Kaseya has also released a new survey highlighting the practices being following by the most successful MSPs today.
Kaseya is beefing up the support it provides for MSPs with the creation of a net-new position to address the needs of that segment. Miguel Lopez, who was an MSP himself for over 20 years, most recently with All Covered, has been named Senior Vice President and General Manager for MSP Solutions. His role is explicitly to work with Kaseya’s MSP partners to better address their needs and business problems, and help them become more effective.
“The feeling around Kaseya is that even though MSPs make up over 80 per cent of our business, we had lost our way around MSPs somewhat, and part of my job is to improve communication and deliver our message,” Lopez said. “My background is as an MSP, and that is my focus.”
Lopez said that the MSP community as a whole had a feeling their issues and concerns could be better addressed. Speaking from a meeting with EMEA MSPs in the Netherlands, he emphasized that the vendor is getting out there again and talking with MSPs to determine their needs and do its best to address them.
“Last week we had our internal sales kickoff at Kaseya, and we spent a day offering training and sessions around better understanding the MSPs and the areas they need more help on,” Lopez said. “This included webinars and speakers we will have this year to help them grow their business. We want to have our own team understand our MSP customers better, while being aware that this isn’t something that will happen overnight.”
To provide further assistance to its MSPs, Kaseya has released the findings of its fifth annual MSP Global Pricing Survey, which focuses on highlighting the key differences between high and low growth MSPs. It was based on almost 400 MSPs across more than 30 countries.
The study found that a significant number of partners were posting double digit monthly recurring revenue (MRR) growth. 23% reported MRR over 20 per cent, while an additional 30 per cent reported annual MRR growth between 11 and 20 per cent.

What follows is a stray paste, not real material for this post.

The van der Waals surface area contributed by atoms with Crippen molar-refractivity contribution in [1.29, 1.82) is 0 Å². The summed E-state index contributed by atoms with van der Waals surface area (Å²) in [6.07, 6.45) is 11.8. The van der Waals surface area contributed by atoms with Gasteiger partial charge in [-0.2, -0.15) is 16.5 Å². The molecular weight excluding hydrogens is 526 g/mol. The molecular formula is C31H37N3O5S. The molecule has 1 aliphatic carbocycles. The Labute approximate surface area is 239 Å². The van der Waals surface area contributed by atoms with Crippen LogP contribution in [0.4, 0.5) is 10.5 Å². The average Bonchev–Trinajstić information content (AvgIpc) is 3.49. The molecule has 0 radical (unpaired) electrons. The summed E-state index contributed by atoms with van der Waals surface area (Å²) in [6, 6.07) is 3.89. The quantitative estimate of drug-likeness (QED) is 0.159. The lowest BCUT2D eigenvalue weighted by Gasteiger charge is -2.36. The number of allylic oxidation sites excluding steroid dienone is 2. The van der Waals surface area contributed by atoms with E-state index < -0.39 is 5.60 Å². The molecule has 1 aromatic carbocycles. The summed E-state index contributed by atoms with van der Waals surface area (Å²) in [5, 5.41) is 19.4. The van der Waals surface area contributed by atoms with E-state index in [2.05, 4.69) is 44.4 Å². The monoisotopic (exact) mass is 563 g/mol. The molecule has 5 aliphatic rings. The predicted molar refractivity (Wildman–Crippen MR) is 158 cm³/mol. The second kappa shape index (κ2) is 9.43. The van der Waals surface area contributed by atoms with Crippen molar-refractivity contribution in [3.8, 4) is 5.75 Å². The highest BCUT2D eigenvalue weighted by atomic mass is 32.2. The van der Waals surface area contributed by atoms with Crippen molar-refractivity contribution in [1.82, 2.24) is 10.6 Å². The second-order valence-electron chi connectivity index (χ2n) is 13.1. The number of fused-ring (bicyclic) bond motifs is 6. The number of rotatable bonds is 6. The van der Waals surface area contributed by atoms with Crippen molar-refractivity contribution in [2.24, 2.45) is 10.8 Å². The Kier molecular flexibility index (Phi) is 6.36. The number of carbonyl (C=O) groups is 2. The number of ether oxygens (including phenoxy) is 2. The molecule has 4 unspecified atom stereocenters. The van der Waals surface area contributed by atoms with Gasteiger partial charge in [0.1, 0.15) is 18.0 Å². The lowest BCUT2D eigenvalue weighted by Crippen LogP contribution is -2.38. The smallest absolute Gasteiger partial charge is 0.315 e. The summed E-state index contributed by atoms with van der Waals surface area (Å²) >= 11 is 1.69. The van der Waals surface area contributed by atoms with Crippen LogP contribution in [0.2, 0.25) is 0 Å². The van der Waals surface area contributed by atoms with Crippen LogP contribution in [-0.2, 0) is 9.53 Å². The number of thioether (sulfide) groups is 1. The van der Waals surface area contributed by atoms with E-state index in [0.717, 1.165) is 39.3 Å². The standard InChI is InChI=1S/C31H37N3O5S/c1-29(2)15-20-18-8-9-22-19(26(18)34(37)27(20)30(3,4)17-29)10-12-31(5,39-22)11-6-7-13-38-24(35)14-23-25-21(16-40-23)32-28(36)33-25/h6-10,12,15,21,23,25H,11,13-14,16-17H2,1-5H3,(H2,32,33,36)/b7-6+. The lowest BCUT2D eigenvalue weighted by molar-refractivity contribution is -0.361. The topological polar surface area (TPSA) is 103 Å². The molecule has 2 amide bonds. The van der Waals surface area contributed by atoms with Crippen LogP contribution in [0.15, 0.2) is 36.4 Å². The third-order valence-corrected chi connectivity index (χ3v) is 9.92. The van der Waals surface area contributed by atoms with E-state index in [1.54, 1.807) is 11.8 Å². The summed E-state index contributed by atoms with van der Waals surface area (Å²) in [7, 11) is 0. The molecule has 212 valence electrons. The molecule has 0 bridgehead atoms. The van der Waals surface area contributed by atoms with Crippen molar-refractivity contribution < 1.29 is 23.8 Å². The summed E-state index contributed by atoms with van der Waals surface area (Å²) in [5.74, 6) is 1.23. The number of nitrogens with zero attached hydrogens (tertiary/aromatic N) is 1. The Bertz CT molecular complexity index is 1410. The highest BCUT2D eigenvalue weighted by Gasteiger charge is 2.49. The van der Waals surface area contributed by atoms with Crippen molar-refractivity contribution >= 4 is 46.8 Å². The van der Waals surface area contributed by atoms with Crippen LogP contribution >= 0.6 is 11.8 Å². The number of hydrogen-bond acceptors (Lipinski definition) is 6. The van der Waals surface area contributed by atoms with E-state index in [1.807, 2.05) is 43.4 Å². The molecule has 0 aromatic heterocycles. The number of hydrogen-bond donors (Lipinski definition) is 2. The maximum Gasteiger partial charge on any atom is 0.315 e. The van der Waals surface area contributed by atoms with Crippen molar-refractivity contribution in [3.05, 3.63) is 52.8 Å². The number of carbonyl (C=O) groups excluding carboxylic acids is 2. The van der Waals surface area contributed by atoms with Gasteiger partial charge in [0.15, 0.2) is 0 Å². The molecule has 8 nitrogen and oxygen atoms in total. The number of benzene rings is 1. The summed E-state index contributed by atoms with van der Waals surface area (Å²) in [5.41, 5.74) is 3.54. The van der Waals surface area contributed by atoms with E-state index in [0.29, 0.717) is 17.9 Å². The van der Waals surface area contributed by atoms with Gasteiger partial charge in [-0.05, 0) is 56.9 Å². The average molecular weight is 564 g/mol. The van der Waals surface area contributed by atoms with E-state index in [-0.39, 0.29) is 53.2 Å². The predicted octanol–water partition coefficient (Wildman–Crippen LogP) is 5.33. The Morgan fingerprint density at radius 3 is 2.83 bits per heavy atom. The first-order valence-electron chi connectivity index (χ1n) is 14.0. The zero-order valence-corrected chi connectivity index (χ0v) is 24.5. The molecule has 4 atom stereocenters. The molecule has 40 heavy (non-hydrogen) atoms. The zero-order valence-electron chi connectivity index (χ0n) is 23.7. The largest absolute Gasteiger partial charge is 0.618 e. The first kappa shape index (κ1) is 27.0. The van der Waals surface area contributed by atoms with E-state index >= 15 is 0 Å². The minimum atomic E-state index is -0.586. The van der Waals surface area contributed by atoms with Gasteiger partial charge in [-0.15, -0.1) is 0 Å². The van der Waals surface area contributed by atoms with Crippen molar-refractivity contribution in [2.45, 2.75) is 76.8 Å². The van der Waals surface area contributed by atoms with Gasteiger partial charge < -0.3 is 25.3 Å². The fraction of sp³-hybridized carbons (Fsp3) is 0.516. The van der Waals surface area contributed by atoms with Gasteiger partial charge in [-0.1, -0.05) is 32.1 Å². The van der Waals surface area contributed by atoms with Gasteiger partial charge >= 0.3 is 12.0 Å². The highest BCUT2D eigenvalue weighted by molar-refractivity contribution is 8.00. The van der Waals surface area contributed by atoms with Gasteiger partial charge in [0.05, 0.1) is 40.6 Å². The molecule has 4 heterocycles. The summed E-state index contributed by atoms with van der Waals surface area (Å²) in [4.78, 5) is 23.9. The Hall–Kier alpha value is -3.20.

“The surveys were randomly sent out to MSPs, but we then looked at what the high growth MSPs are doing and seeing what the differences are from the others,” Lopez said. “We found clear differences in what the ones growing at 10 per cent or more are doing. It’s part of what identifies what makes MSPs more successful.”
One key differentiation was in security services. High growth MSPs were more likely to identify security as a key competitive advantage, and have indicated that ‘heightened security risks’ is the top IT problem or service that they expect their clients to have for 2016. 75 per cent offer Desktop Security services. They are also more likely to offer Identity and Access Management services, which have been growing at a 33 per cent Compound Annual Growth Rate over the past three years.
Another key differentiator is that high-growth MSPs charge more. They charge more per hour for their techs, have a larger hourly price spread between level one, two and three technicians, and charge more on average for monthly server support and maintenance.
“MSPs who grow faster can charge more because they are pickier about their customers,” Lopez said. “They need to think about the customers they want to have, what kind of services they want, and how they can best reach them.”
Lopez also stressed that MSPs need to consider whether when they do value pricing if they are leveraging risk.
“For example, customers who have older PCs who replace them only when they break, and who often have older software are higher risk customers. You have to charge them more, because they are more work. Those customers who look at technology to help them grow, may be charged less, because there’s a better chance I can help them grow their business and my revenue will grow from that.”
The survey also found that high-growth MSPs are more than twice as likely to offer cloud-based services like monitoring, hosting, backup/recovery, and desktop/server management, to provide hosting services for customer-owned equipment, and to offer cloud services like IaaS, PaaS, and SaaS.
Lopez said the fundamental lessons from the data is that those MSPs that are evolving and being more entrepreneurial in taking on new services will continue to grow, and those that aren’t will get bought up or go out of business.
“Everybody knows they have to change with the market, but many people don’t know how,” he said. “They know you have to change, but how do you do it? Others are afraid of making changes due to the repercussions of making changes.”
Lopez said that when he was an MSP, even though he was technical, there were things he did not know which he had to get to move beyond the maturity point.
“If you don’t understand marketing and arent good at it — outsource it,” he said. “In sales, it’s not just throwing salespeople up, it’s leveraging things like promotions. You need to run it as a business. Even today, there are people who don’t get it, and I still have those conversations.”